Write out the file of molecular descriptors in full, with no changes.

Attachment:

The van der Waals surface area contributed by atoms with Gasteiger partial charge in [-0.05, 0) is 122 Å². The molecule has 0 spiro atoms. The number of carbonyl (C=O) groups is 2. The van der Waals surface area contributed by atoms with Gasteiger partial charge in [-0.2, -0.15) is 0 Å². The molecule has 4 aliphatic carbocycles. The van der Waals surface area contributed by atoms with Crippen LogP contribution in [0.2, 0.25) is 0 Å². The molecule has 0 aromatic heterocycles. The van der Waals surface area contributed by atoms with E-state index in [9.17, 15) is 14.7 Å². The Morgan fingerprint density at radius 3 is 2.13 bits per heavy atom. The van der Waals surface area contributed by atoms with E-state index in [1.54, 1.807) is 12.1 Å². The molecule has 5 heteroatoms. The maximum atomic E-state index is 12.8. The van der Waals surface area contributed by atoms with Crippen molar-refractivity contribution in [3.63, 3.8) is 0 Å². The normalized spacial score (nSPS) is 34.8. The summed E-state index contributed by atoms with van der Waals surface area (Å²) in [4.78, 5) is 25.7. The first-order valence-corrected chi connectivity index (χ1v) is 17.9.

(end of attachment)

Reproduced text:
The van der Waals surface area contributed by atoms with Gasteiger partial charge in [-0.05, 0) is 122 Å². The molecule has 0 spiro atoms. The number of carbonyl (C=O) groups is 2. The van der Waals surface area contributed by atoms with Gasteiger partial charge in [-0.2, -0.15) is 0 Å². The molecule has 4 aliphatic carbocycles. The van der Waals surface area contributed by atoms with Crippen LogP contribution in [0.2, 0.25) is 0 Å². The molecule has 0 aromatic heterocycles. The van der Waals surface area contributed by atoms with E-state index in [9.17, 15) is 14.7 Å². The Morgan fingerprint density at radius 3 is 2.13 bits per heavy atom. The van der Waals surface area contributed by atoms with E-state index in [1.54, 1.807) is 12.1 Å². The molecule has 5 heteroatoms. The maximum atomic E-state index is 12.8. The van der Waals surface area contributed by atoms with Crippen molar-refractivity contribution in [3.63, 3.8) is 0 Å². The normalized spacial score (nSPS) is 34.8. The summed E-state index contributed by atoms with van der Waals surface area (Å²) in [4.78, 5) is 25.7. The first-order valence-corrected chi connectivity index (χ1v) is 17.9.